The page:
In commemoration of the forty-third anniversary of the assassination of Dr. Martin Luther King, Jr., I would like to share some of my photos and thoughts about his death and the site where he was murdered. The place of his killing was the Lorraine Motel in downtown Memphis (now the site of the National Civil Rights Museum - one of the best historical museums in the country I believe). Pictured above is the original motel sign which also serves as the visual attractor to the museum.
The site of King's death has largely been preserved as it was on April 4, 1968. While the balcony, parking lot, and outer facade of the motel remain...
...the interior is now the National Civil Rights Museum which interprets the entirety of the Civil Rights Movement from abolition, to Reconstruction, and up to the present. The photo above shows Dr. King's bedroom in Room 306 where he spent his last night alive. It is one of the few interior rooms which has maintained its historical appearance.
This segment of PBS's Roads to Memphis describes James Earl Ray's contemplation of assassinating Martin Luther King, featuring writer Hampton Sides, author of Hellhound on His Trail.
A very simple plaque offers a very brief and spiritual description of King's life and was dedicated by Rev. Ralph Abernathy, King's longtime friend and activist partner who stood by his side as he was shot through the jaw on April 4. Abernathy was King's roommate in 306 shown on the balcony above.
Segment two of Roads to Memphis explains the long list of enemies Martin Luther King had - including white supremacists, neo-Nazis, and even the FBI.
Shortly after 6 p.m., King walked out onto the balcony to talk to some associates regarding that night's social gathering. Reportedly, King's last words were said to accompanying coordinator and musician Ben Branch: "Ben, make sure you play "Take My Hand, Precious Lord" in the meeting tonight. Play it real pretty."
Perhaps only second later, King was shot through the jaw and neck by a .30 caliber bullet fired from the small, upper right window at the boarding house across the street from the hotel. The shot smashed his jaw, some of his vertebrae, and struck his jugular - causing him to bleed profusely onto the porch's deck. Historians agree that longtime convict and segregationist James Earl Ray was the perpetrator, for he left a "bundle" of evidence including his rifle, binoculars, and radio outside the boarding house for fear that police would be suspicious of the large duffel bag he was toting.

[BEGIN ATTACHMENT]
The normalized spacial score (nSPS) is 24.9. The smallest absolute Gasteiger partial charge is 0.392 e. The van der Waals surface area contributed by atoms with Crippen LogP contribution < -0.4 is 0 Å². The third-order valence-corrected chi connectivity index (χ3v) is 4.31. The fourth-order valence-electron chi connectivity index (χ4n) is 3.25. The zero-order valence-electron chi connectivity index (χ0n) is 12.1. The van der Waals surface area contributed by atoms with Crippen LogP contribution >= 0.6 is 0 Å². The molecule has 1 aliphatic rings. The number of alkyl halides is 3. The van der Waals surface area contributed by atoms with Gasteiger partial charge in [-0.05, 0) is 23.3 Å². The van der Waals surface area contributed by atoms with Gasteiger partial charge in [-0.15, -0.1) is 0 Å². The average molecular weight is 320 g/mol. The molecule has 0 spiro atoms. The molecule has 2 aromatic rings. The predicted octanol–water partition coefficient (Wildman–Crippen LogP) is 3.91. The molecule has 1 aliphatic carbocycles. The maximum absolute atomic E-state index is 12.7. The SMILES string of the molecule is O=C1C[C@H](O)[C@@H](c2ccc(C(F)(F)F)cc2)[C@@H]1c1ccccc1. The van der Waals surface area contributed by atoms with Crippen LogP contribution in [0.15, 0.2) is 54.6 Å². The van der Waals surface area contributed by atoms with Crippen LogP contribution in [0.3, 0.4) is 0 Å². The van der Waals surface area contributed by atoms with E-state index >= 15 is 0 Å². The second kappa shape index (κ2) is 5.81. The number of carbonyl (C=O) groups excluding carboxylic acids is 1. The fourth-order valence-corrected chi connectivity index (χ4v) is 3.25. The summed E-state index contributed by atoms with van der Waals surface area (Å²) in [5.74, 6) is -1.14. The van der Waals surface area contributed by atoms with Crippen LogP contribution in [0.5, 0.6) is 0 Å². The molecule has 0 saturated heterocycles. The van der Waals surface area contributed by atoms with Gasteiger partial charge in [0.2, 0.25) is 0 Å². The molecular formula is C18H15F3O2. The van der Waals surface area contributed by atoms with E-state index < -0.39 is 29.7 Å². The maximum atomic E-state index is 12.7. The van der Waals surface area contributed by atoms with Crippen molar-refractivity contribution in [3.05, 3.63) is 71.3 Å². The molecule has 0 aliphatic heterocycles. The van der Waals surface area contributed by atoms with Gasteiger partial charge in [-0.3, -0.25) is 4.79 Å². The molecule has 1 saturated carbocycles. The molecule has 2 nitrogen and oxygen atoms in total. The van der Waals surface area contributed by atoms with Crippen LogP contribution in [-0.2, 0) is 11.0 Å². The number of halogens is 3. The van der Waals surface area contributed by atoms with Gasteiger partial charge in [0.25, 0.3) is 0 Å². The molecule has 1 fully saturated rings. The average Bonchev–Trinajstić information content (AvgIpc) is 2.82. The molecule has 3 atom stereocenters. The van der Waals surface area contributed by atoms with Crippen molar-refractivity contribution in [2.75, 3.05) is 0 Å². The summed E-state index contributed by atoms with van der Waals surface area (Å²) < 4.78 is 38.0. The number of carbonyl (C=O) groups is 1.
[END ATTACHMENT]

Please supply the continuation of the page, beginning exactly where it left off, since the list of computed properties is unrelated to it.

Witnesses point to police the direction from which the shot came from. Take notice of the white handkerchief place over King's face to cover his horrific wound. The man kneeling over King is actually an FBI agent who was following the Civil Rights activist and his staff. (As was mentioned in the video, FBI director J. Edgar Hoover kept constant surveillance on King and fellow Civil Rights leaders.) King died shortly after 7 p.m. that evening at a nearby hospital. He was thirty-nine years of age.
The third segment of the PBS video describes the immediate aftermath of the assassination as James Earl Ray flees the authorities. Meanwhile, riots break out across the nation.
Here, the esteemed Walkter Cronkite reports King's assassination as well as the ongoing search efforts for his killer.
Eventually, the FBI made a huge break in the case and ruled James Early Ray to be their prime suspect. Remarkably, they rather quickly discovered his matching fingerprints from the rifle to those in their paper files. Ray was quick to hit the road and actually was able to flee the United States to England with the intention of escaping to Rhodesia, South Africa. Before he could do so, Scotland Yard captured him in London's Heathrow Airport and extradited him back to the United States. In court, he admitted to killing King but then recanted his plea. Nevertheless, he remained imprisoned for the rest of his life, dying in 1998 at age seventy. (At one point, he personally met with King's family and insisted he did not kill their father. They believed and forgave him.)
Today, the entrance to the National Civil Rights Museum is located just to the left of the hotel's front.